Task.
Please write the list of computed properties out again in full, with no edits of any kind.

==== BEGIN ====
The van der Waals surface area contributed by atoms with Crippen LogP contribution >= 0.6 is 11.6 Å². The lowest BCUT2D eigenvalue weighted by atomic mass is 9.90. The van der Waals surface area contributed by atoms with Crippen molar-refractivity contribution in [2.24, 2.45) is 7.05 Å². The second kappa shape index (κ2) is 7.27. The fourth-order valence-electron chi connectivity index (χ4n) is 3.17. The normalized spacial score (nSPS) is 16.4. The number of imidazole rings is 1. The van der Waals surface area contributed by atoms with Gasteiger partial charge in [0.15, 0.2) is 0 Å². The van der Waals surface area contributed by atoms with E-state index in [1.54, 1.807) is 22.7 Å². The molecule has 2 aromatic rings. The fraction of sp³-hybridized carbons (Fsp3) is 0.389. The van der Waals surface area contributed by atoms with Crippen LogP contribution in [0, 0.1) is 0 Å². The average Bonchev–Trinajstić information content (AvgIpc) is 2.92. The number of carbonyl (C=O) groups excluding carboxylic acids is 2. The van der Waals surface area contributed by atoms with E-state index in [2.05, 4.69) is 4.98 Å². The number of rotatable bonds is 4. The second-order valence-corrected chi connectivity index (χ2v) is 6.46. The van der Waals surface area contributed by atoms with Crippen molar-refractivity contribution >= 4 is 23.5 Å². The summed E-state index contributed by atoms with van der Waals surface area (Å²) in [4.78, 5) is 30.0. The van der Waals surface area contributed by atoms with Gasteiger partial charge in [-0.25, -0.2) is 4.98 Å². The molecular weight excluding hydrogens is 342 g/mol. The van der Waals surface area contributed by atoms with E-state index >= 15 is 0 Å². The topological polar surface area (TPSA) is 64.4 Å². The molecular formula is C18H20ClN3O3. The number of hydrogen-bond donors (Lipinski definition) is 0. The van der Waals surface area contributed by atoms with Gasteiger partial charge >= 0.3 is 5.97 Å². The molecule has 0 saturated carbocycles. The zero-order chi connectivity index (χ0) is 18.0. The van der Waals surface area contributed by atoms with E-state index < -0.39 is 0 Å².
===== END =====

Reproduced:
The van der Waals surface area contributed by atoms with Crippen LogP contribution >= 0.6 is 11.6 Å². The lowest BCUT2D eigenvalue weighted by atomic mass is 9.90. The van der Waals surface area contributed by atoms with Crippen molar-refractivity contribution in [2.24, 2.45) is 7.05 Å². The second kappa shape index (κ2) is 7.27. The fourth-order valence-electron chi connectivity index (χ4n) is 3.17. The normalized spacial score (nSPS) is 16.4. The number of imidazole rings is 1. The van der Waals surface area contributed by atoms with Gasteiger partial charge in [0.15, 0.2) is 0 Å². The van der Waals surface area contributed by atoms with E-state index in [1.54, 1.807) is 22.7 Å². The molecule has 2 aromatic rings. The fraction of sp³-hybridized carbons (Fsp3) is 0.389. The van der Waals surface area contributed by atoms with Crippen LogP contribution in [0, 0.1) is 0 Å². The average Bonchev–Trinajstić information content (AvgIpc) is 2.92. The number of carbonyl (C=O) groups excluding carboxylic acids is 2. The van der Waals surface area contributed by atoms with E-state index in [2.05, 4.69) is 4.98 Å². The number of rotatable bonds is 4. The second-order valence-corrected chi connectivity index (χ2v) is 6.46. The van der Waals surface area contributed by atoms with Crippen molar-refractivity contribution >= 4 is 23.5 Å². The summed E-state index contributed by atoms with van der Waals surface area (Å²) in [4.78, 5) is 30.0. The van der Waals surface area contributed by atoms with Gasteiger partial charge in [-0.25, -0.2) is 4.98 Å². The molecular weight excluding hydrogens is 342 g/mol. The van der Waals surface area contributed by atoms with E-state index >= 15 is 0 Å². The topological polar surface area (TPSA) is 64.4 Å². The molecular formula is C18H20ClN3O3. The number of hydrogen-bond donors (Lipinski definition) is 0. The van der Waals surface area contributed by atoms with Gasteiger partial charge >= 0.3 is 5.97 Å². The molecule has 0 saturated carbocycles. The zero-order chi connectivity index (χ0) is 18.0. The van der Waals surface area contributed by atoms with E-state index < -0.39 is 0 Å².